This past Sunday I participated in a teleconference, the theme of which was that opportunity does exist for those aged 50+ with screenwriting aspirations, at least in films. According to the presenter, television is a different story, as in that world writers are young and, well, let’s just say they much prefer to be with their cohort.
The presenter was the man in charge of an on-line based screenwriting school, apparently in operation for several years. What leant him credibility was his own background as a screenwriter, coupled with his applying marketing experience to generating education modules based on interviews with over 100 movie producers, validated by success stories from more than 250 ‘alumni’ writers.
Here are some of the main points I gleaned from his talk:
- Over 40% of the ‘alumni’ writers to date, many providing testimonials on the website of their subsequent success, are aged 50+
- The three most important ingredients in the bringing of any screenplay to the screen are: Marketability + Story with understandable uniqueness and appeal + Powerful Characters
- When starting out seriously writing, a success plan time frame of about five years is reasonable
- The current state of affairs in Hollywood is such that one stands a much greater likelihood of successfully selling a screenplay if the script orientation aims at smaller, independent producers, with more modest production budgets; the presenter relayed the story of a 70+ year old writer who recently met with and subsequently developed a multi-project relationship with an independent producer aged under 30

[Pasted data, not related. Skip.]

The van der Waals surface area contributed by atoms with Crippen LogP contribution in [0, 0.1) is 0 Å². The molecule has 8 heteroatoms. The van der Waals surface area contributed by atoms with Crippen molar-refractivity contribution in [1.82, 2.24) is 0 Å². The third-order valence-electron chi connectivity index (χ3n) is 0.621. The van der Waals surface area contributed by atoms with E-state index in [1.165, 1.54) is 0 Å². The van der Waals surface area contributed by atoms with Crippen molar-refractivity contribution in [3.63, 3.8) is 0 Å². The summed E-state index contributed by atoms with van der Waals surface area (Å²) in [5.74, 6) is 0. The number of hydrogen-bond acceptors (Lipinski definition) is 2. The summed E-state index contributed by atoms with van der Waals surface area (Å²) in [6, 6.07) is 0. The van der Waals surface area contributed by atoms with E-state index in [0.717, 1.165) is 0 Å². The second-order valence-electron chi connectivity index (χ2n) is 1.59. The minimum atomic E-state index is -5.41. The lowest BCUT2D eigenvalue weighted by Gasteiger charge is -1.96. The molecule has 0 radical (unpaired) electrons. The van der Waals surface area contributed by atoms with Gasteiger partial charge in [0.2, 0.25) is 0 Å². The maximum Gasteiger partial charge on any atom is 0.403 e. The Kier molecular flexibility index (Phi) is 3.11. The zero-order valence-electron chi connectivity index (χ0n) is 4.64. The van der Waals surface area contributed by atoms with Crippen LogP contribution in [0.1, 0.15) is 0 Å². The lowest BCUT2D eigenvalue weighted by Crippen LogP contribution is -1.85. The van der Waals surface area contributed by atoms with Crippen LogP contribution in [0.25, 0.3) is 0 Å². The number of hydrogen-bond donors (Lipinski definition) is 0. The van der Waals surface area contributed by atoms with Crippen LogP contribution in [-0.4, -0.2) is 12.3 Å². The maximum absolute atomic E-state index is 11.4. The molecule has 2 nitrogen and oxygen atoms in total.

- Statistically from 2013 (over what geographic percentage of the industry was not indicated), there were 20 times more low budget than high budget movies made
- To become accomplished one needs to write creatively every day while learning every day
- One should try to write with a financial eye to the ‘money audience’, i.e. almost 50% of the movie-going audience is between 18 and 39 years old, versus the 50+ crowd @ 20% of the audience
- Keep the marketability advantage of the ‘high concept’ in mind; this means stories with great concepts and characters, which can be pitched and understood in one sentence, are sought after by producers
Perhaps the most important underlying tone of this talk was the presenter’s encouragement, recognizing he is 50+ himself, not to perceive age as an impediment to pursuing your writing goals.